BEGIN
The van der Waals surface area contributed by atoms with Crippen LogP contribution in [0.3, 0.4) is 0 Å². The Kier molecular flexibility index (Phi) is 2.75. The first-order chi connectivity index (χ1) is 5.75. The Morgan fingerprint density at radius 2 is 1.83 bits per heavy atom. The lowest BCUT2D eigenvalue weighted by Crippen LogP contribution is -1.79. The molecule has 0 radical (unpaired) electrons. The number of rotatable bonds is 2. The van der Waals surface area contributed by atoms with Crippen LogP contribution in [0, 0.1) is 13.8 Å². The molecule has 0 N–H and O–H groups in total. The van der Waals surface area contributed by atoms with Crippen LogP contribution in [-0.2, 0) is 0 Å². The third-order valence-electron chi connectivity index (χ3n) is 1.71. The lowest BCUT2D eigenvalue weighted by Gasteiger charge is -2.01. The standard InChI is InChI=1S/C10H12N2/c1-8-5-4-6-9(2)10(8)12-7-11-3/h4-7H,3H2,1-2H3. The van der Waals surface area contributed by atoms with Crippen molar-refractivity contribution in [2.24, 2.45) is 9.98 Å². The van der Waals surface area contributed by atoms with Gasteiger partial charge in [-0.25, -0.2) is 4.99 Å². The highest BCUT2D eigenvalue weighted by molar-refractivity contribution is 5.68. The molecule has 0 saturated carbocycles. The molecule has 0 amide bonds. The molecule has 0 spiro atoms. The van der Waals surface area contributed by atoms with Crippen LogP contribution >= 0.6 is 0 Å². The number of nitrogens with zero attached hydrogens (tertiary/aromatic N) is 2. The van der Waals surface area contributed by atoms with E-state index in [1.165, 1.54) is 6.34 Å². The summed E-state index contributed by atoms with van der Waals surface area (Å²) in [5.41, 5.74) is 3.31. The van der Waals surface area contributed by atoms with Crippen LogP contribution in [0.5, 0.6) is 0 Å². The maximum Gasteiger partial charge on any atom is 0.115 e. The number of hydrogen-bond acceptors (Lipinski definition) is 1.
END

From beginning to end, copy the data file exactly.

The van der Waals surface area contributed by atoms with Crippen LogP contribution in [0.3, 0.4) is 0 Å². The Kier molecular flexibility index (Phi) is 2.75. The first-order chi connectivity index (χ1) is 5.75. The Morgan fingerprint density at radius 2 is 1.83 bits per heavy atom. The lowest BCUT2D eigenvalue weighted by Crippen LogP contribution is -1.79. The molecule has 0 radical (unpaired) electrons. The number of rotatable bonds is 2. The van der Waals surface area contributed by atoms with Crippen LogP contribution in [0, 0.1) is 13.8 Å². The molecule has 0 N–H and O–H groups in total. The van der Waals surface area contributed by atoms with Crippen LogP contribution in [-0.2, 0) is 0 Å². The third-order valence-electron chi connectivity index (χ3n) is 1.71. The lowest BCUT2D eigenvalue weighted by Gasteiger charge is -2.01. The standard InChI is InChI=1S/C10H12N2/c1-8-5-4-6-9(2)10(8)12-7-11-3/h4-7H,3H2,1-2H3. The van der Waals surface area contributed by atoms with Crippen molar-refractivity contribution in [2.24, 2.45) is 9.98 Å². The van der Waals surface area contributed by atoms with Gasteiger partial charge in [-0.25, -0.2) is 4.99 Å². The highest BCUT2D eigenvalue weighted by molar-refractivity contribution is 5.68. The molecule has 0 saturated carbocycles. The molecule has 0 amide bonds. The molecule has 0 spiro atoms. The van der Waals surface area contributed by atoms with Crippen LogP contribution >= 0.6 is 0 Å². The number of nitrogens with zero attached hydrogens (tertiary/aromatic N) is 2. The van der Waals surface area contributed by atoms with E-state index in [1.165, 1.54) is 6.34 Å². The summed E-state index contributed by atoms with van der Waals surface area (Å²) in [5.41, 5.74) is 3.31. The van der Waals surface area contributed by atoms with Crippen LogP contribution in [0.5, 0.6) is 0 Å². The maximum Gasteiger partial charge on any atom is 0.115 e. The number of hydrogen-bond acceptors (Lipinski definition) is 1.